Adani has won the final approval it needs to construct its new coal mine in central Queensland.
Queensland’s environment department has signed off on a plan to manage groundwater on and around the company’s Galilee basin mine site. That’s despite enduring concerns held by some water experts that the mine could kill off an ancient springs complex, and have dire effects on the health of the Carmichael River.
The Indian mining company earlier vowed to immediately get on with building the mine if it gets the tick of approval.
It’s not the final approval Adani needs, but is the last obstacle that must be cleared for construction to proceed.
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Some water experts have warned the company has grossly underestimated the mine’s impacts on groundwater.
Hydrologists from four Australian universities say Adani’s water science is “severely flawed”, and the Doongmabulla Springs Complex near the mine could permanently dry up, killing off plant and animal species that depend on it.
“Adani has underestimated the likely impacts to the springs by adopting highly unrealistic parameters in their calculations while their modelling is riddled with uncertainties,” Flinders University hydrogeology professor Adrian Werner said.
“It will allow Adani to drain billions of litres of water with this groundwater plan then we are effectively playing Russian roulette with the very existence of a million-year-old ecosystem.”
Prof Werner also fears for the Carmichael River, saying Adani has grossly overstated the river’s current flow levels, and mining will disrupt groundwater sources that keep the river flowing for much of the year.
Adani has said its groundwater plan is the result of years of work, and it will trust the views of regulators tasked with assessing the plan.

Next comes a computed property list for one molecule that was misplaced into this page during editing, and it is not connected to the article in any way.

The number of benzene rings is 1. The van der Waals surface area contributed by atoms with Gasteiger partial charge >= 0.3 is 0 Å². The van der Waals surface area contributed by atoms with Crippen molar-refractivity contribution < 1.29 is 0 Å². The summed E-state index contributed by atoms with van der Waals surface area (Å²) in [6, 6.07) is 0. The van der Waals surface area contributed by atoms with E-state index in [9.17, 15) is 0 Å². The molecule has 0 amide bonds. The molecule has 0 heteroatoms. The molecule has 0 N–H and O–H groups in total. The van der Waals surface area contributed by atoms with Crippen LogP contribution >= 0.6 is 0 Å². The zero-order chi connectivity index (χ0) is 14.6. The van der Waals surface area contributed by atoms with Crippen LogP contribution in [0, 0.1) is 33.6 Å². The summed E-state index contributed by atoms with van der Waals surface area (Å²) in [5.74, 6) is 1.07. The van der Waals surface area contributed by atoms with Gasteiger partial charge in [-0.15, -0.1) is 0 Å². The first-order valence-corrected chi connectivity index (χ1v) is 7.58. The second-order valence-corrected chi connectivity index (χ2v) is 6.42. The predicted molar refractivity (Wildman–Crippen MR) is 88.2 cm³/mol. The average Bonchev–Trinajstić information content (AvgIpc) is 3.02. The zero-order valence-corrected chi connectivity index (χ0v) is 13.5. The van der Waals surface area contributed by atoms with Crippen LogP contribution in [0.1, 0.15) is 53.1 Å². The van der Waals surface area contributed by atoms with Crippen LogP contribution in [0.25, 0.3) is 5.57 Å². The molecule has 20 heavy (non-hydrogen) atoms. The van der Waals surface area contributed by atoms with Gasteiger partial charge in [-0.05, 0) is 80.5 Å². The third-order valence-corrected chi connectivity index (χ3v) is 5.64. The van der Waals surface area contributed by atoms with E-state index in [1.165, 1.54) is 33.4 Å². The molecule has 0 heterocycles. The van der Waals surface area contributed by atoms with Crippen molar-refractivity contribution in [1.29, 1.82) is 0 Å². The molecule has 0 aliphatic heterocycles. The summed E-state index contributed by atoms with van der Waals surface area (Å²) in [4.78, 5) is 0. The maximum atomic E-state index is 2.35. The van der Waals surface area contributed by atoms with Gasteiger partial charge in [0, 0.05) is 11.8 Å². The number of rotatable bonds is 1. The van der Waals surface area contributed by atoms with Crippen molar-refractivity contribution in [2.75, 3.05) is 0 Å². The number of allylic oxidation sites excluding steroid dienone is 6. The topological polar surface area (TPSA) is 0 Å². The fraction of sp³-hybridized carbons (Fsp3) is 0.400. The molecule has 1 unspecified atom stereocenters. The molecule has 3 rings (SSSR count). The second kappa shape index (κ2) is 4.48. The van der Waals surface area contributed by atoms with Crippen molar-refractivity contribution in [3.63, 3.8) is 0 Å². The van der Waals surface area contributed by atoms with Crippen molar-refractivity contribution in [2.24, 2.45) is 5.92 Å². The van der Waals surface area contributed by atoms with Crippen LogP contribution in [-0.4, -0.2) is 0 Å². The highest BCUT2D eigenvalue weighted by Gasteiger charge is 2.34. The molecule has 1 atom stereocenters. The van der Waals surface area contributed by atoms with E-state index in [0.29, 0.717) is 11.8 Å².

Adani does not expect its plans to be affected by a federal court ruling late on Wednesday relating to its plans to take up to 12.5 billion litres of water a year from the Sutton River.
The federal government conceded in a court challenge that it failed to properly consider public submissions on the proposal, and even lost some of them.
“The government is fundamentally failing to properly apply national environment laws to its approvals for Adani’s mine and has been ignoring deep public concern about the mine’s environmental impact, chief executive Kelly O’Shannassy said.
A spokesman for the federal Environment Minister Sussan Ley has said the decision has “no bearing on the federal approval for the Carmichael Coal mine itself,” and would not affect the Queensland government’s decision whether to grant Adani the final state approval it needs to begin constructing the mine.
Queensland’s environment department will reveal if it’s happy with Adani’s groundwater management plan, including a strategy to protect sacred wetlands which some experts believe could permanently dry up if the mine proceeds.
The department went back to Adani with additional requirements last week after the CSIRO and Geoscience Australia provided fresh advice on the company’s water plans.
Adani says it has already updated the plan and sent it back. If its water plans are approved, Adani has vowed to immediately restart mine construction.
The ruling will force the government to reopen public consultation.